BOWLING GREEN, Ohio — Bowling Green State University has found a way to get more people involved in tracking harmful algal blooms in Lake Erie.

The research team at BGSU working on monitoring and studying Lake Erie toxic algae has been awarded portions of a competitive federal grant from the National Oceanic Atmospheric Administration.

The funds will allow them to purchase 12 to 14 MBio HAB Toxin Systems.

These field devices, smaller than a tissue box, can precisely measure toxin levels and upload the data via a smartphone app in 30 minutes.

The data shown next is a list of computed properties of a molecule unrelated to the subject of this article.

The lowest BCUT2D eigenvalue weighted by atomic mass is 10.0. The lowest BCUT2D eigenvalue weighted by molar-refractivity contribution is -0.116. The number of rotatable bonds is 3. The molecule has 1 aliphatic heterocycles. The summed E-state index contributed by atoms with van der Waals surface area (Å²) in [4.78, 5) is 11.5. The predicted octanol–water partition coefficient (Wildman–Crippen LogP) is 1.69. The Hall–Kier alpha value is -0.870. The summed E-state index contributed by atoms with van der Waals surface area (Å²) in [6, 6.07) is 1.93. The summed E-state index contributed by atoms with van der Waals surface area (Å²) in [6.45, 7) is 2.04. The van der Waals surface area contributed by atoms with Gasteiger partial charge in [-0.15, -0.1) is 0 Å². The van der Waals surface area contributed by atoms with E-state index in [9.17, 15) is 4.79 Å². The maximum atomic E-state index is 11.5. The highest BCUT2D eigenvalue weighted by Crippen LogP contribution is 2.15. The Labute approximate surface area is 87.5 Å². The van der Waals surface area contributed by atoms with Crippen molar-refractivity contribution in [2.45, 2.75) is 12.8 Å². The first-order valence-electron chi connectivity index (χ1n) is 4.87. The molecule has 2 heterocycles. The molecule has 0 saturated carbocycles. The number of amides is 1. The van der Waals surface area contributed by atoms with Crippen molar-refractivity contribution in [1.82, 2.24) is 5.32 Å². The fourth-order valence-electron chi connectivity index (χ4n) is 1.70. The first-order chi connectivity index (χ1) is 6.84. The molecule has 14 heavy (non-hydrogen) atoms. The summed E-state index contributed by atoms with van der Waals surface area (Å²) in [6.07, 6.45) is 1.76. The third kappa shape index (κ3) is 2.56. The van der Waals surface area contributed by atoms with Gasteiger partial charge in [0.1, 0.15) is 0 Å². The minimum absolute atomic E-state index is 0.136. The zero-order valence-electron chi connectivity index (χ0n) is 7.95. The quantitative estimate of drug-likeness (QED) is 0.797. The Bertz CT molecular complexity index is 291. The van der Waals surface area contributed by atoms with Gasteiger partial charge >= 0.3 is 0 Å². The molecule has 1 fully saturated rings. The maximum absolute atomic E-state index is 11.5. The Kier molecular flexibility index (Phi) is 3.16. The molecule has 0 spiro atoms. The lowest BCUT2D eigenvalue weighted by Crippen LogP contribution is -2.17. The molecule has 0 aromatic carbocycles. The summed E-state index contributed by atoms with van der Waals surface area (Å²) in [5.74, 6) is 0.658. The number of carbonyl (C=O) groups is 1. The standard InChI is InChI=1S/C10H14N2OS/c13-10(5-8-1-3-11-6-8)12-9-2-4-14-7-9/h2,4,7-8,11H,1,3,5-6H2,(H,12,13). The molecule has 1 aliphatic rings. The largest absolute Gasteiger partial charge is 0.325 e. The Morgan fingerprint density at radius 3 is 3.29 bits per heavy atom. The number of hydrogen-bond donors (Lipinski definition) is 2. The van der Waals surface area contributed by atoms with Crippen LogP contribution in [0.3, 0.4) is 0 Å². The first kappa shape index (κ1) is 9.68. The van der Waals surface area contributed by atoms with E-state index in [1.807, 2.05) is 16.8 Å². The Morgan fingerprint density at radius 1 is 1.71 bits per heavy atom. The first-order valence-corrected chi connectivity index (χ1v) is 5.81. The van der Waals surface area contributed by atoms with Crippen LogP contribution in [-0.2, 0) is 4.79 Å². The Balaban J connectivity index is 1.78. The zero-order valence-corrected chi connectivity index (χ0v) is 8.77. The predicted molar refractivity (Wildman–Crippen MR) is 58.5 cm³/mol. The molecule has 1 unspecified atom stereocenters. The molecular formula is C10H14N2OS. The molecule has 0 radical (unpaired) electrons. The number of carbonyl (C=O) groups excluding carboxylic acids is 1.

The plan is to train citizen partners who are regularly out on the lake to use the equipment.

With the additional data points, the hope is to eventually develop and verify a forecast model for algal bloom toxicity.

"We have citizens who are out on the lake almost every day, whether it's charter boat captains, beach managers, water treatment plant managers; and we can significantly expand the amount of data we collect using these machines," said Dr. Timothy Davis of BGSU. 

The community partners will be trained on how to use the MBio units next spring. The expectation is to have them out in the field collecting samples next summer.


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